In all, Minnesota's four regiments at Nashville suffered nearly 90 killed on Dec. 15-16, 1864 -- the deadliest battle of the war for the state.

Pyle, a gifted artist who died in 1911, probably would be shocked if he were to walk the hallowed ground today. Heavily trafficked Harding Place Road slices through the heart of the battlefield he depicted. Beside busy Granny White Pike, a historical marker notes the fighting, but few stop to read it. The cornfield through which the Minnesotans charged in 1864, well, that's a residential neighborhood that includes a recently constructed private school. Nearby, a mansion about the size of a small college dorm nears completion.

Even heartrate-raising Shy's Hill, where 20th Tennessee Colonel Bill Shy was killed by a point-blank headshot, was long ago covered with houses. Cloaked in leaves during a recent visit, a small section of the hill is preserved. The Battle of Nashville Trust will hold a wreath-laying ceremony there on the 156th anniversary of the fighting. Perhaps there will be a whiskey-fueled toast or two, in honor of the men who fought there.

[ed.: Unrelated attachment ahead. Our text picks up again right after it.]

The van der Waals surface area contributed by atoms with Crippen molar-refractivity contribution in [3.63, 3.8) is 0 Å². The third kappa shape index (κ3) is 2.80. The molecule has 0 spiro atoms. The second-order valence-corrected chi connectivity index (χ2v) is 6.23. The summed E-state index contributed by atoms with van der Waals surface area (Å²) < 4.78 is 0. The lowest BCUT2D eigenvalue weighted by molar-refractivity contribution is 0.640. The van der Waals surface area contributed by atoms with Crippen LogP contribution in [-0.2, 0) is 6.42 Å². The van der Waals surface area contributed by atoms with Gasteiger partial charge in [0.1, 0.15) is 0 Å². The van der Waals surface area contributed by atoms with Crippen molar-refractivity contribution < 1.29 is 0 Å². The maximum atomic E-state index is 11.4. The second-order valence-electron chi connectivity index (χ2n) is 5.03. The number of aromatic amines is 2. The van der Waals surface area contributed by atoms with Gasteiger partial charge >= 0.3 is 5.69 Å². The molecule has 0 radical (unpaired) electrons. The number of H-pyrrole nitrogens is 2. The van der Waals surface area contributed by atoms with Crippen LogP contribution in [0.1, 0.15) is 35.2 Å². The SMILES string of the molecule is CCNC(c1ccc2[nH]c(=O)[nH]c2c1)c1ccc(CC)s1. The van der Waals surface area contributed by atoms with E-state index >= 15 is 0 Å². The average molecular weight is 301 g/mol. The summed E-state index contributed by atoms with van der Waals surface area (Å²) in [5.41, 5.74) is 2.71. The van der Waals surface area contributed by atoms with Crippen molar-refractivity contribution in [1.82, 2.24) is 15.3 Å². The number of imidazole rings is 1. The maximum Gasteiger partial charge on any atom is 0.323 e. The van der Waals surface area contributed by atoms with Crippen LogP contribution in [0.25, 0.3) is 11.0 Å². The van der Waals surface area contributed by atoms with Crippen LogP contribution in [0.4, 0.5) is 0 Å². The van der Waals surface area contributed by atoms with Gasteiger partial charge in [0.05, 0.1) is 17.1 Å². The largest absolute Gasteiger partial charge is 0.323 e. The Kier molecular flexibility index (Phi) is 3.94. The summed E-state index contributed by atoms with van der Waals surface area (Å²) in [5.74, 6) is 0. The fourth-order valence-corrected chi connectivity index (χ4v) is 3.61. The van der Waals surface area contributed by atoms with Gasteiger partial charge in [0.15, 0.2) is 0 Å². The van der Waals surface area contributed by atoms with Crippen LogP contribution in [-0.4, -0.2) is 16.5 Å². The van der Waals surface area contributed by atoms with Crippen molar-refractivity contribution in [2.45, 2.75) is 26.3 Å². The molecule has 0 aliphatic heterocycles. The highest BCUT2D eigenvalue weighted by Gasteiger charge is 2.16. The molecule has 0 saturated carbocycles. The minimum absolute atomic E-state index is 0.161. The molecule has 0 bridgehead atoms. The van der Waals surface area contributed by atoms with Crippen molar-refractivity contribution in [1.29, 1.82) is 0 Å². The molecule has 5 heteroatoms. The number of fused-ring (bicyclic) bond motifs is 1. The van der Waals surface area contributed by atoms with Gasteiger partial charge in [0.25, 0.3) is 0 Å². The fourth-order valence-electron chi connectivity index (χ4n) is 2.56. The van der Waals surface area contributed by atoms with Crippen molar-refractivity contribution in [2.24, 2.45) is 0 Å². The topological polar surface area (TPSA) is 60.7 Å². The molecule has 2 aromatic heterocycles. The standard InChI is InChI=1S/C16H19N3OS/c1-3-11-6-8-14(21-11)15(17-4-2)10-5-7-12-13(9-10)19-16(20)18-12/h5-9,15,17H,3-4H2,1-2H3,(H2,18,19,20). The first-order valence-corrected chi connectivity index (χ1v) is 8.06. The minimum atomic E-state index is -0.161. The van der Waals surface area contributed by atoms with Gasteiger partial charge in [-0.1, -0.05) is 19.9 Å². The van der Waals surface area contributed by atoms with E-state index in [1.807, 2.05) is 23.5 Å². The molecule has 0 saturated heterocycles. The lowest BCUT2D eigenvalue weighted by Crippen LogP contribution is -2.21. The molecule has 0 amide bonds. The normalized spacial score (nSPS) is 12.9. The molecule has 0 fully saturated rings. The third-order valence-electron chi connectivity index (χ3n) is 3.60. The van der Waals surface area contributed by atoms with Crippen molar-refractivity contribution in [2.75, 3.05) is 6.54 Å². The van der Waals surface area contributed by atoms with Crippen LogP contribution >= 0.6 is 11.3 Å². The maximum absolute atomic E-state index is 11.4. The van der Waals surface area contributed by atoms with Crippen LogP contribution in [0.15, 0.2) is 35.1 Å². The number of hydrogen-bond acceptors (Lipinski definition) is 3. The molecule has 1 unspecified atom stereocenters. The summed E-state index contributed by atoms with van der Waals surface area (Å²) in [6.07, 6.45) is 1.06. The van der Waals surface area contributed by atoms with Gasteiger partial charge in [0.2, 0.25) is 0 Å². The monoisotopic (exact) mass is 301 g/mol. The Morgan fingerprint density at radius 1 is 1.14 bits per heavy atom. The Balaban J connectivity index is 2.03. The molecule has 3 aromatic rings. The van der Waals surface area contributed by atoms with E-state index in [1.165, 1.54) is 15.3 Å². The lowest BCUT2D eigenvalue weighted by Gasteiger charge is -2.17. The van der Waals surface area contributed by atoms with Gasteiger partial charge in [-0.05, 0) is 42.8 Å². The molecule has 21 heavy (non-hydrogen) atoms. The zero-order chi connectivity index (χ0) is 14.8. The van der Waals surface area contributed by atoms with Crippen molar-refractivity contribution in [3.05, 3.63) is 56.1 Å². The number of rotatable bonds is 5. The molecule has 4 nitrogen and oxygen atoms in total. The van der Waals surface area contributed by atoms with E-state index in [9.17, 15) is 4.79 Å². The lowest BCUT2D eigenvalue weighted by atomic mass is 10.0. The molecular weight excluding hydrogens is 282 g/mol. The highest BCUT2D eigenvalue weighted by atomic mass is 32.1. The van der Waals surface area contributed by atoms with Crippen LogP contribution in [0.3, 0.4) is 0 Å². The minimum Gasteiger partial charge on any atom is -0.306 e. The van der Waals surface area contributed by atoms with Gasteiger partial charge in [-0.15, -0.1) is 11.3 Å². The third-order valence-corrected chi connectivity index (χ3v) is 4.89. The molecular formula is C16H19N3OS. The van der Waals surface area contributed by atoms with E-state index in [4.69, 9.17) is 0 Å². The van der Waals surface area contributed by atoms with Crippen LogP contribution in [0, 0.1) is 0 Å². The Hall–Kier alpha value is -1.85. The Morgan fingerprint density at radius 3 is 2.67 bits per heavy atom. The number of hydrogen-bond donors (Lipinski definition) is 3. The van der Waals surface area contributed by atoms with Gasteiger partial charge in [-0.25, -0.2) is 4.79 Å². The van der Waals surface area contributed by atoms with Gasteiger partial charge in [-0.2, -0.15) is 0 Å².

It's hard to wrap your head around this place. How could a neighborhood be built atop hallowed ground, site of so much pain and suffering on both sides? Didn't they know about the Civil War stories that lurk here?

     Battle of Nashville Trust president Jim Kay explains the charge of the Minnesotans. 

   EXPLORE GOOGLE STREET VIEW: The 5th and 9th Minnesota, part of the II Brigade, 
              attacked from right to left during the Battle of Nashville on Dec. 16, 1864.



1880s view of Shy's Hill beyond the dry-stack wall. (Battle of Nashville Trust)

In the epic charge of Minnesotans, German-born Nicholas Augelsberg, a private in his early 20s, was mortally wounded. His 57-year-old father, Mathias, filed for a dependent's pension in 1866. Mr. Augelsberg was approved to receive the standard $8-a-month pension -- a pittance for his family's sacrifice.